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The Cat Came Back: A More Than Magical History – Part II

The Cat Came Back: A More Than Magical History – Part II


Cats have been on the human scene for 9,000 years.  We came out of the caves, and they were there with us.  Ever since, cats have been immortalized in art. They have been painted in fresco, sculpted in stone, carved in wood, cast in silver, and plated in gold and warped in words.

One might ask, why do cats have such grand cultural coverage?  After all, we’re talking about a small, unobtrusive animal with four legs and a slender tail. 

[Read Part I]

The Dark Side

With all of these reverential, cultural thoughts about cats, one must also acknowledge the dark side of their mythology. As creatures of duality —from the very first wink of human cat-fascination— there has been this not-so-cute, noir-side of cats.

Saint Patrick, as we know, banned the cat from Ireland but he was not the first to do this. During the Inquisition cats were anything but popular.  They were burned along with their familiars, witches.  The poor animal and the hapless witch went the way of fire. 

"The Love Potion" by Evelyn De Morgan: a witch with a black cat familiar at her feet.

"The Love Potion" by Evelyn De Morgan: a witch with a black cat familiar at her feet. (Public Domain)

So what did cat fanciers do during the next three hundred years?  They re-created the cat, using their overactive imagination.

Eighteenth century folk art, Cat of Kazan

Eighteenth century folk art, Cat of Kazan (Public Domain)

Thus make-believe felines have many names—Kabouterje, Colfy, and Goblin being just a few. These are were-animals, changelings that have a sort of human and feline identity. In certain nordic myths, Goblin was a clever little man, who could also change into a cat.  Arguably, not a cat at all but rather an ugly little person who lived in barns, water wells, gardens, and caves. Yes, and even attics or lofts—the little humanoid troll cat took residence. 

The bakeneko ("changed cat") is a type of Japanese yōkai, or supernatural creature.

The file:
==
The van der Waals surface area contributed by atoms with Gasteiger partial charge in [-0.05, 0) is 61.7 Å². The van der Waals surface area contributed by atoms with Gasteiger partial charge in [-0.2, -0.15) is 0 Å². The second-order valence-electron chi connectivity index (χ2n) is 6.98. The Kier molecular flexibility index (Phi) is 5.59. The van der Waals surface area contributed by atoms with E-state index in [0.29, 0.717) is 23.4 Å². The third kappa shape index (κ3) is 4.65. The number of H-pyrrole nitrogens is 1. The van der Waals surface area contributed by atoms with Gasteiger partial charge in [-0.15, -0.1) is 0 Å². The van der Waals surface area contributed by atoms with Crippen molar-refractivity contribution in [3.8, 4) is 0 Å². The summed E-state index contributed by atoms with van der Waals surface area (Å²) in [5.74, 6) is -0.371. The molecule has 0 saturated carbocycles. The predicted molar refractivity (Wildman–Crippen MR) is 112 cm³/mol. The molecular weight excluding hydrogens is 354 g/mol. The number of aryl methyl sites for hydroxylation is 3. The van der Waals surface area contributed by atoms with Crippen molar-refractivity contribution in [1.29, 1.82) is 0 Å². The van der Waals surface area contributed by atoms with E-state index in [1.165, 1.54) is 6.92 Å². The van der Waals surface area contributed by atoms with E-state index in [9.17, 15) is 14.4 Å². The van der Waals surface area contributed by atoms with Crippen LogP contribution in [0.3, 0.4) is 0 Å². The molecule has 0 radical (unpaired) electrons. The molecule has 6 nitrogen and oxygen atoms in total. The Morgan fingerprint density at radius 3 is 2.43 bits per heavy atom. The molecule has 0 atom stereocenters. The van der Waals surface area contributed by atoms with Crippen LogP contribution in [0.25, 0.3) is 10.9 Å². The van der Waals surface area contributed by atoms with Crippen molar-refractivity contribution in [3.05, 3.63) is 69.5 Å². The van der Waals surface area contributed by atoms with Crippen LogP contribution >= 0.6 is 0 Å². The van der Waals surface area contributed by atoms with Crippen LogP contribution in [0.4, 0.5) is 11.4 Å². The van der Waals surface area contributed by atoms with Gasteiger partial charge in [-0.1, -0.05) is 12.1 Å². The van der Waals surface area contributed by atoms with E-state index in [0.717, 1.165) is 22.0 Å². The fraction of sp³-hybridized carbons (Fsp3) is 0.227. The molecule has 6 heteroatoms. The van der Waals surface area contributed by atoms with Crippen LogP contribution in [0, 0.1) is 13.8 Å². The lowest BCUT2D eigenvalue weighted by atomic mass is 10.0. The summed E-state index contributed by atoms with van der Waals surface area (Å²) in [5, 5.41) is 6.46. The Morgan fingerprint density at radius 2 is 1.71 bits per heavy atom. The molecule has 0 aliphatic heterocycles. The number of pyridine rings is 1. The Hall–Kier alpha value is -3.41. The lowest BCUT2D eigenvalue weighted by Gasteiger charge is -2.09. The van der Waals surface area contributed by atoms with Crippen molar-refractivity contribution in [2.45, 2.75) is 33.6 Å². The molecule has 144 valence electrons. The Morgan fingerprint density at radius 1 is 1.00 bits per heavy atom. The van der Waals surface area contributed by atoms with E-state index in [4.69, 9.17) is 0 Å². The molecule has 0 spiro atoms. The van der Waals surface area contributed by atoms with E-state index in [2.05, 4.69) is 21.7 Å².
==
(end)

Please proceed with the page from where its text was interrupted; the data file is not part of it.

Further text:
The bakeneko ("changed cat") is a type of Japanese yōkai, or supernatural creature. (Public Domain)

Historically, the goblin still lives in literature and has oh-so-many names.  The Dutch call the wily creature Kabouterje.  The French, Gobelin.  The Germans, Kobald.  The Russians, Colfy.  The Welsh, Coblyn.  The English, Goblin. 

The Cat Came Back

In time, the red fires of the Inquisition cooled and the cat came back, as the old folksong says; The real cat, that is. It was now time for Goblin, the stand-in, to leave.  And who should usher him out?  None other than his feline counterpart, Cat.

In the Scandinavian countries, the cat of choice that guarded the house and chased away goblins was the Buttercat, known as smierragatto.  He watched over bread, butter, milk and cheese.  Its favorite place to sleep was by the stove.  In Finland, the buttercat lived in the rafters and brought good luck to all who showed respect.  In return this utilitarian cat did household chores. 

An illustration of "The Cat and the Mice" from a 1501 German edition of Aesop's Fables.

An illustration of "The Cat and the Mice" from a 1501 German edition of Aesop's Fables. (Public Domain)

Keep in mind, this was a real flesh and blood feline, but it was imbued with the magical trappings of myth.  When erecting a new house, the Finnish builder always made sure to bring along a shovel of ashes—a gift for the buttercat.  As everyone knows, cats like to leave their remains in ashes.